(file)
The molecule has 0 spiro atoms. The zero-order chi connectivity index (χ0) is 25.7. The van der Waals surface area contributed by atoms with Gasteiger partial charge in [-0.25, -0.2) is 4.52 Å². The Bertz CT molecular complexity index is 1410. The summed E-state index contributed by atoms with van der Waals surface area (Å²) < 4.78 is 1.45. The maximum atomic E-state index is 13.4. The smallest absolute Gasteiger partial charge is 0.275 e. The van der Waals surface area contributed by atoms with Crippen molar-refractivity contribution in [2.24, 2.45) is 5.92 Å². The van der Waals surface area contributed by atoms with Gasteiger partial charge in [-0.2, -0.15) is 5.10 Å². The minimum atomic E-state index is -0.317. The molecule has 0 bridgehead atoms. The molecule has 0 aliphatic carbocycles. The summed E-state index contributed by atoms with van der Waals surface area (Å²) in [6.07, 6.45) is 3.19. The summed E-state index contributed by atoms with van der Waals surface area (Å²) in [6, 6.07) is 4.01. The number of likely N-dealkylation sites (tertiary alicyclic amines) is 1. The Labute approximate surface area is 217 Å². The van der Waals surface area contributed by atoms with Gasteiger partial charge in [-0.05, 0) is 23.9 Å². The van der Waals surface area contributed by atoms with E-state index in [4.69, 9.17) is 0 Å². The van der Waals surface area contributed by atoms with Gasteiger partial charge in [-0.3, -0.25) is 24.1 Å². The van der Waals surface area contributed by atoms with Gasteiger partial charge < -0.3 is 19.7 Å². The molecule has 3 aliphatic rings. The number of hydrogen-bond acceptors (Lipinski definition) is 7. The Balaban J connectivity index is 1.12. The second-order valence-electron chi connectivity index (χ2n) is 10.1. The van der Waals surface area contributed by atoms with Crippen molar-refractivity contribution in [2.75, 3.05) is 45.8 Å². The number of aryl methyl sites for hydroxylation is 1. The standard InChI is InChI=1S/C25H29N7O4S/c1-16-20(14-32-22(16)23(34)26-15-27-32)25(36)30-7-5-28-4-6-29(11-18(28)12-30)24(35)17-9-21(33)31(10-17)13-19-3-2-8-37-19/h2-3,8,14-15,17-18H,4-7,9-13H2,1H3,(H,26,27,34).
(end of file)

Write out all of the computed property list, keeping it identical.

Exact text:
The molecule has 0 spiro atoms. The zero-order chi connectivity index (χ0) is 25.7. The van der Waals surface area contributed by atoms with Gasteiger partial charge in [-0.25, -0.2) is 4.52 Å². The Bertz CT molecular complexity index is 1410. The summed E-state index contributed by atoms with van der Waals surface area (Å²) < 4.78 is 1.45. The maximum atomic E-state index is 13.4. The smallest absolute Gasteiger partial charge is 0.275 e. The van der Waals surface area contributed by atoms with Crippen molar-refractivity contribution in [2.24, 2.45) is 5.92 Å². The van der Waals surface area contributed by atoms with Gasteiger partial charge in [-0.2, -0.15) is 5.10 Å². The minimum atomic E-state index is -0.317. The molecule has 0 bridgehead atoms. The molecule has 0 aliphatic carbocycles. The summed E-state index contributed by atoms with van der Waals surface area (Å²) in [6.07, 6.45) is 3.19. The summed E-state index contributed by atoms with van der Waals surface area (Å²) in [6, 6.07) is 4.01. The number of likely N-dealkylation sites (tertiary alicyclic amines) is 1. The Labute approximate surface area is 217 Å². The van der Waals surface area contributed by atoms with Gasteiger partial charge in [-0.05, 0) is 23.9 Å². The van der Waals surface area contributed by atoms with E-state index in [4.69, 9.17) is 0 Å². The van der Waals surface area contributed by atoms with Gasteiger partial charge in [-0.3, -0.25) is 24.1 Å². The van der Waals surface area contributed by atoms with Gasteiger partial charge < -0.3 is 19.7 Å². The molecule has 3 aliphatic rings. The number of hydrogen-bond acceptors (Lipinski definition) is 7. The Balaban J connectivity index is 1.12. The second-order valence-electron chi connectivity index (χ2n) is 10.1. The van der Waals surface area contributed by atoms with Crippen molar-refractivity contribution in [2.75, 3.05) is 45.8 Å². The number of aryl methyl sites for hydroxylation is 1. The standard InChI is InChI=1S/C25H29N7O4S/c1-16-20(14-32-22(16)23(34)26-15-27-32)25(36)30-7-5-28-4-6-29(11-18(28)12-30)24(35)17-9-21(33)31(10-17)13-19-3-2-8-37-19/h2-3,8,14-15,17-18H,4-7,9-13H2,1H3,(H,26,27,34).